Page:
[gawl-doh-nee; It. gawl-daw-nee]
Goldoni, Carlo, 1707-93, Italian dramatist. He was enamored of comedy from childhood, having sketched his first comic drama at eight. He took a degree in law at Padua but thereafter devoted himself to the theater. He created a new Italian character comedy, considered artistically superior to the old commedia dell'arte. This he achieved by building on the old comedy of masks, but amplifying written parts; by judicious imitation of Molière and adaptation of classical themes; and by applying his own excellent comedic sense. Goldoni wrote more than 260 dramatic works of all sorts, including opera. Among the most notable of his 150 comedies are La locandiera (1753, tr. The Mistress of the Inn, 1856), Il ventaglio (1763, tr. The Fan, 1911), Il burbero benefico (1771, tr. The Beneficent Bear, 1849), and La buona figliuola (1756, tr. The Accomplished Maid, 1767), which was set to music by Niccolò Piccinni. Toward the end of his life he was supported in France by a royal pension that was cut off by the Revolution. He died in poverty.

See Goldoni's memoirs (1787, in French; tr. by J. Black, 1926); biography by H. C. Chatfield-Taylor (1913); study by H. Riedt (tr. 1974).

The Liar (Il bugiardo) is a comedy by Carlo Goldoni. It was written as part of Goldoni's fulfilment of a boast that he had inserted into the epilogue to one of his plays that for the next season he would write sixteen comedies. The Liar, along with the fifteen other comedies, was staged in the 1750-51 season at the Teatro Sant' Angelo in Venice. It draws on commedia dell'arte conventions and stock characters.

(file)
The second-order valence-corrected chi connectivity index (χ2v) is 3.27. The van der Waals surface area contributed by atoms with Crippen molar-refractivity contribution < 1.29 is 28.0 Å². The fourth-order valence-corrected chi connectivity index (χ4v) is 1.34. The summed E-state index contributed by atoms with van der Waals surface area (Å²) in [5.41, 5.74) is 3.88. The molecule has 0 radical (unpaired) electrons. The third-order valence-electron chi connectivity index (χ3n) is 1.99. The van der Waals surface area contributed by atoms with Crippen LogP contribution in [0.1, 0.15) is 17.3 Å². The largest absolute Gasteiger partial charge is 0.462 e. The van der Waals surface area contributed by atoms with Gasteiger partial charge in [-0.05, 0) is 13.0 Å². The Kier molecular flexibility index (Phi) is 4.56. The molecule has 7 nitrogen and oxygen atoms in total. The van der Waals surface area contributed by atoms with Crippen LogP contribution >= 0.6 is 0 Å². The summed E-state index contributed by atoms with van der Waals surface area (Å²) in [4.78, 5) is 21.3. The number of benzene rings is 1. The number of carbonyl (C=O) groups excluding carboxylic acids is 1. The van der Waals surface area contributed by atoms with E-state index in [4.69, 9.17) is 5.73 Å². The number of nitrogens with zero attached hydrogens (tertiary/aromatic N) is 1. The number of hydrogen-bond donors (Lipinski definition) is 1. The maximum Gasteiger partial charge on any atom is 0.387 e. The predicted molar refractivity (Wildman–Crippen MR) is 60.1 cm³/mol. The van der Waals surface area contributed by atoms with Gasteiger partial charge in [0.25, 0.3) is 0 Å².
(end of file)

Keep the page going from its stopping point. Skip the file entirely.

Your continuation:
Lelio, a Venetian who has spent years away from home, returns to Venice. He courts the two daughters of Doctor Balanzone, Beatrice and Rosaura, without telling them which one he really loves. Meanwhile, each girl has another suitor a well, Florindo for Rosaura and Ottavio for Beatrice. Florindo is shy, however, and will not tell Rosaura that he loves her. This allows Lelio to concoct fabulous lies and convince Rosaura that he wishes to marry her.

Lelio's lies get him into deeper and deeper trouble with the girls, their father, and his own father Pantalone. At the end, it is revealed that while in Rome he married a Roman lady, who comes to claim him, leaving Rosaura and Beatrice free to marry Florindo and Ottavio.



  • Holme, Timothy. 1976. A Servant of Many Masters: The Life and Times of Carlo Goldoni. London: Jupiter. ISBN 0904041611.

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